SportsHandle and friends deliver another round-up of the week’s big developments in US sports betting.

D-I Student Athlete Talks Trust, Compliance In Post-PASPA Sports Betting Era

This Part One of a two-part series exploring what it’s like for college athletes and compliance officers as legal sports betting expands across the U.S. 

In an effort to share with readers what it’s like inside big-time athletic programs across the country, roughly 18 months after the Supreme Court ruling in Murphy v NCAA opened the door for legal sports betting across the country, Sports Handle contacted nearly a dozen universities, big and small. Some of these universities have taken steps beyond state law and now prohibit sports betting on their campuses, while others are trying to find new ways to educate student-athletes. Of these dozen schools, only three agreed to interviews with compliance officers and only one, Cal State Fullerton, agreed to let a student-athlete share views about sports betting and compliance.

Full story here.

Sports Betting Geolocation Maps Show Wagers At Highway Rest Stops

As more states continue to roll out mobile sportsbook offerings, the task of geofencing areas with unique geographic features has become increasingly more difficult.

Take Oregon, for instance. While there are nine federally recognized Native American tribes in Oregon, the tribal areas amount to anywhere from 200 to 300 disparate geographic pockets of lands, said Lindsay Slader, vice president of regulatory affairs at GeoComply, a leading geolocation compliance technology provider. Although the zones are predominantly located in rural areas, some reservations are overlaid throughout highly-populated communities, she added.

Full story here

‘Horrible’ Wording, Little Campaigning Almost Cost Colorado Legal Sports Betting

While national polls show strong support for sports betting legalization in general, lawmakers from Colorado to New Hampshire learned on Tuesday that sending related initiatives to the voters is no sure thing.

While Colorado voters narrowly approved sports betting, voters in New Hampshire showed they are split on whether or not they want brick-and-mortar sportsbooks in their communities.

In Colorado, it wasn’t until Wednesday afternoon that it was clear that Proposition DD, which legalizes sports betting at select venues across the state, and via tethered mobile platforms, would pass. With more than 1.4 mm people casting votes, the margin to legalize sports betting was 20,028 votes — and that margin was among the widest in either direction during vote counting.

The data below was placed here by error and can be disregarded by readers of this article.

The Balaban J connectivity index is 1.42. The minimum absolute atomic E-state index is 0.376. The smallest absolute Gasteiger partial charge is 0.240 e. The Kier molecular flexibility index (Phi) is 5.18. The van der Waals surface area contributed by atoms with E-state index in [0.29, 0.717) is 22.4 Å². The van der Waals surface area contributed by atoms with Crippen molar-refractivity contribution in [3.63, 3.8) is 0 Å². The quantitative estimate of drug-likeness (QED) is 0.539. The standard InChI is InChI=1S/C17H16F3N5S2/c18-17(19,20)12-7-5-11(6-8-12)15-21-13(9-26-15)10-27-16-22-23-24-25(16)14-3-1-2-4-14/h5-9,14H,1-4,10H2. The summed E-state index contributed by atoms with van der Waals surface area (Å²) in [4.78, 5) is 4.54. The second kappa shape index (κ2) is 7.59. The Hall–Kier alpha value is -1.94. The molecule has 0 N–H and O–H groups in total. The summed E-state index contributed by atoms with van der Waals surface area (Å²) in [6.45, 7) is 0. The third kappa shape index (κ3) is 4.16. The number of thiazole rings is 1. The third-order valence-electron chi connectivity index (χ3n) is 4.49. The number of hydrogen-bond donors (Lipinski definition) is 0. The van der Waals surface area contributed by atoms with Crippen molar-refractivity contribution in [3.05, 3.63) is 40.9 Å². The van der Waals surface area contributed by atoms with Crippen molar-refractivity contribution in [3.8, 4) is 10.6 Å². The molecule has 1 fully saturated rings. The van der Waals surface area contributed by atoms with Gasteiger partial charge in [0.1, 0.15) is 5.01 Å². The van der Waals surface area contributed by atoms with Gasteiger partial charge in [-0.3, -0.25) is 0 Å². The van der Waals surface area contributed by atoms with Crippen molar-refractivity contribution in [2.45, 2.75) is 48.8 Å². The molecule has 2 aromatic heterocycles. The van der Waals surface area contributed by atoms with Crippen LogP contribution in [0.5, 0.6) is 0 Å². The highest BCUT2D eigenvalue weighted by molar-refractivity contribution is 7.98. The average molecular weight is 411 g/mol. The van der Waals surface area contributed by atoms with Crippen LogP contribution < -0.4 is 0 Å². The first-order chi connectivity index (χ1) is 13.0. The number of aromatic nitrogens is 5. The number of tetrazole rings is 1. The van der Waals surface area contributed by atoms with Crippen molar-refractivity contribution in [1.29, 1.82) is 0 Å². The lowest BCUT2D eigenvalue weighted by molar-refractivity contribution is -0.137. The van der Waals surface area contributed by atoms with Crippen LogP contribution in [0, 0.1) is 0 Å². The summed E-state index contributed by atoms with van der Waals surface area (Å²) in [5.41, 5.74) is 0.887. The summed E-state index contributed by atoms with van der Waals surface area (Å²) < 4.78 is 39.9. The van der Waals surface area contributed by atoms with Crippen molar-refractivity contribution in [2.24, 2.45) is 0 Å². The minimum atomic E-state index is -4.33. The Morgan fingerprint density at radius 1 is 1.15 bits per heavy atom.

Full story here

U.S. Lottery Leaders Make The Case For Their Role In Sports Betting, Too

The fact that state lotteries across the U.S. seem to be making a stronger-than-expected play for market share in the burgeoning legal, regulated sports business industry has been met with surprise by some casino and other gaming executives.

You know who has noticed that? State lottery officials.

Maryland Lottery Director Gordon Medenica and Kansas counterpart Stephen Durrell remarked on that situation at the Sports Betting USA gaming industry event in Manhattan on Wednesday.

Full story here.

Tennessee Sports Betting Could Benefit From Kentucky’s Political Chaos

Next year was looking to be clear sailing for Kentucky to move the ball down the field on the matter of legalizing sports betting. Legalization would keep the Bluegrass State competitive with neighboring Tennessee, which has already  given the legislative thumbs up and is expected to launch online/mobile sports in early 2020. However, a serious wrench might have just been thrown into Kentucky’s plans.

Tuesday’s gubernatorial vote in Kentucky went to Democrat Andy Beshear, the state Attorney General, but incumbent Gov. Matt Bevin, a Republican, is contesting the results. The legislature may end up getting involved in the outcome. Kentucky Senate President Robert Stivers, a Republican, has indicated that the Republican-controlled legislature could ultimately decide the race, according to a report from USA Today.

Full story here.

Pre-Filing Season Is Underway: Could Sports Betting Bills Surface?

As Thanksgiving approaches, only a handful of state legislatures are still in session (most notably Ohio and Michigan because of their respective ongoing sports betting debates). Most states are on hiatus until 2020, but that doesn’t mean sports betting bills won’t be filed before the end of 2019.

At the moment, 19 states either have active, legal sports wagering in some form or have passed legislation to regulate the activity. Thirteen states already have it, while six are pending. Colorado voters are deciding today whether their state should have legal statewide sports wagering.

Full story here